My Spiritual Life in Jewelry
I’m something of a jewelry fiend. I love jewelry, and own entirely too much of it. Recently I noticed a trend; I can trace my spiritual journey through specific pieces of jewelry.
For a long time I owned and wore a ring that said “To thine own self be true.” I lost it in NYC, but it was my version of a CTR ring. For most of my life, I wanted to be a good Mormon. I struggled with the culture (growing up in Utah it was pretty prevalent) and so I wore a Shakespeare ring instead of standard CTR ring. And I had questions and concerns about various church doctrines and policies. But I wanted to do all the right things and believe the right things. So I put my struggles on a shelf and did what I was supposed to. Growing up in the church wasn’t a bad thing, but my brain is not designed to put things on shelves and leave them there. I admire those who can take things on faith; I’ve never been very good at that, so my shelf didn’t last.
When I got married and started wearing a wedding ring, I was forced to face my concerns about women in the church. Before I got married, being a wife, mother, homemaker, etc. were issues that I didn’t need to deal with immediately. But after getting married I had to deal with my feelings about not wanting kids, about wanting to be more then someone’s wife who supports him, about my issues with the idea of presiding, about being a couple and not an individual in the eyes of the church. It also meant I went through the temple and discovered all the concerns for women there, which don’t bother some but bothered me.
As various LDS doctrines stopped working for me, I felt the need to determine what I believed, not just what I didn’t. What did I want to guide my life if it wasn’t the LDS church? About that time, my parents got back from a trip to Italy. They went to Assisi, and my mom brought me this. It’s called a “dau,” a symbol used by St. Francis of Assisi. I’ve always loved his story; he taught the importance of caring for the poor and lived what he taught. I figured if I was going to find new guiding principles, caring for those in need was a good place to start. So I wear the dau to remind me of St. Francis’ compassion.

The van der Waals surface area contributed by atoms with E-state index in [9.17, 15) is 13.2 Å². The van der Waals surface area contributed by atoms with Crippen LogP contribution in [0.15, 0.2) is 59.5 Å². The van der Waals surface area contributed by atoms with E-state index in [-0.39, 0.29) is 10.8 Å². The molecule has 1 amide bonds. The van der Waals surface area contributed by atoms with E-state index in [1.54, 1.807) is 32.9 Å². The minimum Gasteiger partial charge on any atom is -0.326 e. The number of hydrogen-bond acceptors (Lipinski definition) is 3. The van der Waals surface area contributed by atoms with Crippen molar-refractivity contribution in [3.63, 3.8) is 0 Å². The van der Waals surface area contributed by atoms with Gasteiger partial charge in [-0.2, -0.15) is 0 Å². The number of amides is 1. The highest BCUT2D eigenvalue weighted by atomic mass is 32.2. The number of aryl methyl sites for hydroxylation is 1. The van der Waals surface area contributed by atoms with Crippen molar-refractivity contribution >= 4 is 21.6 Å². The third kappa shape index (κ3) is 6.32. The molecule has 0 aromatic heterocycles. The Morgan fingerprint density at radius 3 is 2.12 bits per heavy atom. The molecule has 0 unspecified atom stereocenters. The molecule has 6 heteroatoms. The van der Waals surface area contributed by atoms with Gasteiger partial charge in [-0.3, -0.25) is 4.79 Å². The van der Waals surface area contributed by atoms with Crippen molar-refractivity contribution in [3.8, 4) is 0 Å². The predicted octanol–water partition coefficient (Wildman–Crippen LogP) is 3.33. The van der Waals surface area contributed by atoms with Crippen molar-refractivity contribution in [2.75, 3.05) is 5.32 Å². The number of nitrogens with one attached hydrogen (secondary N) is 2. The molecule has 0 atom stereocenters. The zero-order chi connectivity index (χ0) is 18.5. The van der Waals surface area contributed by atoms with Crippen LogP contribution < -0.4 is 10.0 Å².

Changing beliefs also comes with a changed concept of God. I read Sue Monk Kidd’s The Secret Life of Bees that says “Everyone needs a god that looks like them.” I felt truth in that statement, and began searching for the Divine Feminine. I do not connect with the idea of a Heavenly Mother, so I started looking at the idea of a Goddess. I loved Greek mythology as a kid, especially Athena, the Greek goddess of wisdom. One of her symbols is an owl, so I found and wear an owl to bring the Goddess into my life.
As I’ve been creating a new belief system, I’ve had to examine rules I followed just because LDS leaders told me to. There are good reasons for many of those rules, but I couldn’t get my head around the one about piercings. I’ve always liked the look of double ear piercings, but I didn’t get my first one until after the one piercing talk. But since I couldn’t think of a reason not to get one (I can take them out in formal settings and the hole is not very obvious if there’s nothing in it) I got my ears pierced a second time and I’m having a blast with it! As someone with too many earrings, now I have a chance to wear more of them. I feel in control of what I do with my body and my life, instead of giving that control to someone else.
My most recent piece of jewelry is a cross my husband got me for my birthday. I identify as a Christian because the stories of Christ in the New Testament, whether they are true or not, provide an example of compassion that I want to emulate. I’m still working on my opinions about the Atonement and historicity of Jesus Christ, but the story of someone who loved people enough to choose to die for them, to suffer with them so he would know how to comfort them is profound to me. It is the kind of person I want to be; I want to know how to help people in pain, to show compassion to everyone, even those who disagree with or hurt me. I’m not very good at it, but wearing the cross reminds me of the person I want to become.